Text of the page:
Weekly COVID Testing, Facemasks No Longer Required at Pali

After a year of following COVID-19 restrictions, Pali students are no longer required to test weekly or wear a mask on campus. In its commitment to maintain a safe learning environment, Pali’s most recent COVID protocols update state that Pali will continue to monitor positive case rates and provide updated information. 

These policies are in contrast to the 2021-22 school year, which included indoor and outdoor masking, weekly testing and mandatory quarantine periods for students who tested positive for COVID. 

Senior Carlie Given supports the new policies, saying: “I honestly like them because I don’t have to remember to get a test every week. It’s also nice because we can just walk onto campus, and we don’t have to do the whole checking thing and wait in the big long lines.” 

However, Given also said that she is concerned that some students will come to school while positive for COVID. 

“There isn’t much we can do because people aren’t afraid to lie, especially teenagers,” she said.

With a supporting role in Pali’s upcoming production of “Mamma Mia,” Given said that she is worried about COVID’s potential to affect her extracurricular activities. “Especially with ‘Mamma Mia,’ missing a rehearsal is a really big deal and [contracting COVID] would be really hard.” 

Despite this, Given added that “it’s nice to see everyone’s faces and not have to be forced to wear a mask every day.” 

Physics teacher David Schalek, who continues to wear a mask while teaching, also approves of these new policies. He said that “the school should adopt a wait-and-see attitude as the semester progresses… but [he is] fine with the way things are.”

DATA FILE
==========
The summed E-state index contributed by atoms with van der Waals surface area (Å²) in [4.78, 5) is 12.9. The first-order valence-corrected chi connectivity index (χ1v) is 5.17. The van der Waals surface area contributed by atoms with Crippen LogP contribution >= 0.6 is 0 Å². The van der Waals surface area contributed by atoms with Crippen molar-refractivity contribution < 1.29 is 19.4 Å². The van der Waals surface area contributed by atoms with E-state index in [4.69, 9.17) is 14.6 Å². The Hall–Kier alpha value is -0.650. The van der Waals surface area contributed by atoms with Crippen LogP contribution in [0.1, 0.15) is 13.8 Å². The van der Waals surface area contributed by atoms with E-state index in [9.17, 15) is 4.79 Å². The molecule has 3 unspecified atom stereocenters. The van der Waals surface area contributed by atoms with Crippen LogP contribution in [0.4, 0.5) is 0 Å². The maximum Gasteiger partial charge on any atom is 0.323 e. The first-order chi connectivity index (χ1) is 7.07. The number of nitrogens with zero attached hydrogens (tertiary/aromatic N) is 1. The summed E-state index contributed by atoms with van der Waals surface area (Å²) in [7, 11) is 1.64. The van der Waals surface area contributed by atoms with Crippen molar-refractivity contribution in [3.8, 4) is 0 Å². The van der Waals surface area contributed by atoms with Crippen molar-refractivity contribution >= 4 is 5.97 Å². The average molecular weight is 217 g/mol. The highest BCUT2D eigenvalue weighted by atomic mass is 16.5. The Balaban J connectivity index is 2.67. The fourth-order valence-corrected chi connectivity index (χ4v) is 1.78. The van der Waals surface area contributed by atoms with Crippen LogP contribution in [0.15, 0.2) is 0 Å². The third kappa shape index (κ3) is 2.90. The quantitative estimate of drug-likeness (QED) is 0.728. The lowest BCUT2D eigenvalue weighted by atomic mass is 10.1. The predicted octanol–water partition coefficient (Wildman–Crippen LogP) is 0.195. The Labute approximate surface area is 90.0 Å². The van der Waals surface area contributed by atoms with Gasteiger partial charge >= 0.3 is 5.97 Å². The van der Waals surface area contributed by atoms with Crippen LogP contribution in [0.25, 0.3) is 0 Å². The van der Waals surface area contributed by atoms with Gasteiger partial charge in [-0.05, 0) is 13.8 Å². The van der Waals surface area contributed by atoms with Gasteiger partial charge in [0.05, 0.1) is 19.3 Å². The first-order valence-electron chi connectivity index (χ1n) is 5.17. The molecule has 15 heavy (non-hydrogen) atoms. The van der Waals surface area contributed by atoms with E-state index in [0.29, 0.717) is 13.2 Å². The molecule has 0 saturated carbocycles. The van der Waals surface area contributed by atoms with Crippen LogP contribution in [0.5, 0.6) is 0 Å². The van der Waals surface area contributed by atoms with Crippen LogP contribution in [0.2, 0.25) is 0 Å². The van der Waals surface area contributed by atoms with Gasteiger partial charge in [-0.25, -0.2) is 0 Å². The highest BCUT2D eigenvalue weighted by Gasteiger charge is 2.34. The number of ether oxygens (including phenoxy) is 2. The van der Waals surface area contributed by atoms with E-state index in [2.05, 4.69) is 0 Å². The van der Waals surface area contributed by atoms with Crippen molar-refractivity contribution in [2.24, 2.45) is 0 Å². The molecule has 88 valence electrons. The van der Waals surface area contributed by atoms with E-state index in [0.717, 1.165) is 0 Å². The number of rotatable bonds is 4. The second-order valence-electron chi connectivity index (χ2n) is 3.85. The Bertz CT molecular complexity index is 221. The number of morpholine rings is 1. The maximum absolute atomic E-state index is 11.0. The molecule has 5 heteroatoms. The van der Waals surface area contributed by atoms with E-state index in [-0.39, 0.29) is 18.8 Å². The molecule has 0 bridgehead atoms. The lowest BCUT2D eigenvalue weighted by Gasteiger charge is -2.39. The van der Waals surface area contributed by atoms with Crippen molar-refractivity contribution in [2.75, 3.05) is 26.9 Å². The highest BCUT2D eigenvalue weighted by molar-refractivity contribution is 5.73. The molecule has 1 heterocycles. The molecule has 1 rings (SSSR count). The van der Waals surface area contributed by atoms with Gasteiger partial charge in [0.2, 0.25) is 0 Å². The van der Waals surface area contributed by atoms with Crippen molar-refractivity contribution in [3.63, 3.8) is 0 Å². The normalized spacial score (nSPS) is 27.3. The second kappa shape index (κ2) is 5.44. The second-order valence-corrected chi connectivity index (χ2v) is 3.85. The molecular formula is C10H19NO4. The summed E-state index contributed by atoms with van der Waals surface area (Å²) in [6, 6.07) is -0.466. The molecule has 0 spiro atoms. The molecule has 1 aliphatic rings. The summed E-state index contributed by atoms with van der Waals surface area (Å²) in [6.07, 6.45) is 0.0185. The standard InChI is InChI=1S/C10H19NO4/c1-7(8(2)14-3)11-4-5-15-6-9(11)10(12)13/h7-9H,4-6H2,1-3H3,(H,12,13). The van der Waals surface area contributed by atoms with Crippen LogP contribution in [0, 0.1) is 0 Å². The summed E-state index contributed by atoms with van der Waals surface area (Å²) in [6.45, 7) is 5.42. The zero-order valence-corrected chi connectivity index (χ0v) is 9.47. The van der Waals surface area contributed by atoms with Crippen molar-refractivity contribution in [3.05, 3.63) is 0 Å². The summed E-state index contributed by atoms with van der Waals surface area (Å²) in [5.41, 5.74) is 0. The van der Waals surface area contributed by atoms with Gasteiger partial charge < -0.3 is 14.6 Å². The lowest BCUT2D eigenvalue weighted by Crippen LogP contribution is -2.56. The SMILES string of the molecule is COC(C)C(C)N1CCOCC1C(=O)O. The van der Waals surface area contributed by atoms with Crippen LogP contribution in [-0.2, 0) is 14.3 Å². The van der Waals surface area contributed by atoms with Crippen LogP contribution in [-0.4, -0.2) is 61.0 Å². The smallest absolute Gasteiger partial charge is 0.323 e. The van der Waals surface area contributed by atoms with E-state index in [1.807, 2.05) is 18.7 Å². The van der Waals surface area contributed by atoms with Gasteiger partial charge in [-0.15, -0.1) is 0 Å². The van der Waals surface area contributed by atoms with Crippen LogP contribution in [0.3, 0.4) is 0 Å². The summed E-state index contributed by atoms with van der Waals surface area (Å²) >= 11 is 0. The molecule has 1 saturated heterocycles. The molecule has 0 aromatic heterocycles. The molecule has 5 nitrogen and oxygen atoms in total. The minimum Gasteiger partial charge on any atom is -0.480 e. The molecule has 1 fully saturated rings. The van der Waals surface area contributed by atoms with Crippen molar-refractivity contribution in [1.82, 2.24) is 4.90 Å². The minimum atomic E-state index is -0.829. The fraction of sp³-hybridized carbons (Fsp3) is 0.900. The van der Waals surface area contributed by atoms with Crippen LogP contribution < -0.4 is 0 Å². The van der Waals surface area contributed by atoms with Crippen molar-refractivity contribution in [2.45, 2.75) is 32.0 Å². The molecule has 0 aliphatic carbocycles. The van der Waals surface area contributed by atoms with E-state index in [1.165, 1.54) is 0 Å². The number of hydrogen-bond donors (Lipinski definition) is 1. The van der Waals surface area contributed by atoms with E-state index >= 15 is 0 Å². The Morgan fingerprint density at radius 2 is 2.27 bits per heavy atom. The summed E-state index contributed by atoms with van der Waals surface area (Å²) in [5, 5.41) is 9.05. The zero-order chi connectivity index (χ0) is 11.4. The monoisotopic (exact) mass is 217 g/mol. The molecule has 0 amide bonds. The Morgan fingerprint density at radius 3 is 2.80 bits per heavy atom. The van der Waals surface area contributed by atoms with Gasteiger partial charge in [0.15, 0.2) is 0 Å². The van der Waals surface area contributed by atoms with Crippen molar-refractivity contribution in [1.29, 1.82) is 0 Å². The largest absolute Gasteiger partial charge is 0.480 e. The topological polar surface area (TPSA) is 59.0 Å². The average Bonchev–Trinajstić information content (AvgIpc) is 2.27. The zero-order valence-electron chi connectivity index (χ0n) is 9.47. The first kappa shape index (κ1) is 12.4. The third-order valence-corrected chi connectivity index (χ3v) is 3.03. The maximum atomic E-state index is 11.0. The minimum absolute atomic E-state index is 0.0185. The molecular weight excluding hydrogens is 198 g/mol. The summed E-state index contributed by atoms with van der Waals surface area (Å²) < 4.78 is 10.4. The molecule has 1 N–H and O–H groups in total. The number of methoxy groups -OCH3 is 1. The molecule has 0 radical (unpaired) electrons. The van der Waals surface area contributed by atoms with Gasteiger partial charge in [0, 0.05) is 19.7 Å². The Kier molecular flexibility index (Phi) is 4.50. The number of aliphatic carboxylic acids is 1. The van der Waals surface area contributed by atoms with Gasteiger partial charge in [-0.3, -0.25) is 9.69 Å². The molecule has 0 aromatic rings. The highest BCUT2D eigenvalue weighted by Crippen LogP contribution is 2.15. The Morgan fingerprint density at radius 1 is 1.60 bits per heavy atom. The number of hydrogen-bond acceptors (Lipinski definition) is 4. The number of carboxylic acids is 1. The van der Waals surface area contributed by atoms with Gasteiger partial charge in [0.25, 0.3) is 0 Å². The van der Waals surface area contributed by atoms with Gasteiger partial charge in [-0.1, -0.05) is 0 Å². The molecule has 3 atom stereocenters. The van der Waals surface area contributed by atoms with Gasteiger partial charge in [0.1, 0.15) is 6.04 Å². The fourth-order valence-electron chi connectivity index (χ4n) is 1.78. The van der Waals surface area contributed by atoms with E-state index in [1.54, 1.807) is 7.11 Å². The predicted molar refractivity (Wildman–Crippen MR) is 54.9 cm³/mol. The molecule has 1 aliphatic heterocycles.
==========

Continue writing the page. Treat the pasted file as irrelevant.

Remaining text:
“Initially I wasn’t OK with the voluntary testing… but we haven’t appeared to have had any outbreaks at school, so it seems to be OK for now,” Schalek added. 

During the first day of school, third period teachers distributed take-home rapid COVID tests to all students that wanted a kit.

On the other hand, senior Ginger Simpson has reservations about the new polices. Despite feeling safe among her more cautious friends, she remains wary of the virus while at school.

Simpson said that “there’s hundreds of kids at school who don’t even care and didn’t care last year when all of the stuff was in place.” 

She continued: “We should be doing more to protect [immunocompromised people] and just all of us in general. We’re not really being as serious about this as we should be.” 

However, according to the World Health Organization (WHO), the COVID pandemic is nearing its end. On Sept. 15, 2022, WHO said that “reported deaths have dropped to their lowest number since March 2020.” 

As this death toll decreases, Pali policies continue to adjust accordingly. With the guidance of the Los Angeles County Department of Public Health, Pali’s latest COVID protocols update stated that they “are committed to ensuring the health and safety of [the] school community.” 

Despite these improvements, Simpson said that “we should be doing more, putting more things in place or just restoring the regulations from last year to make the school a little bit safer.”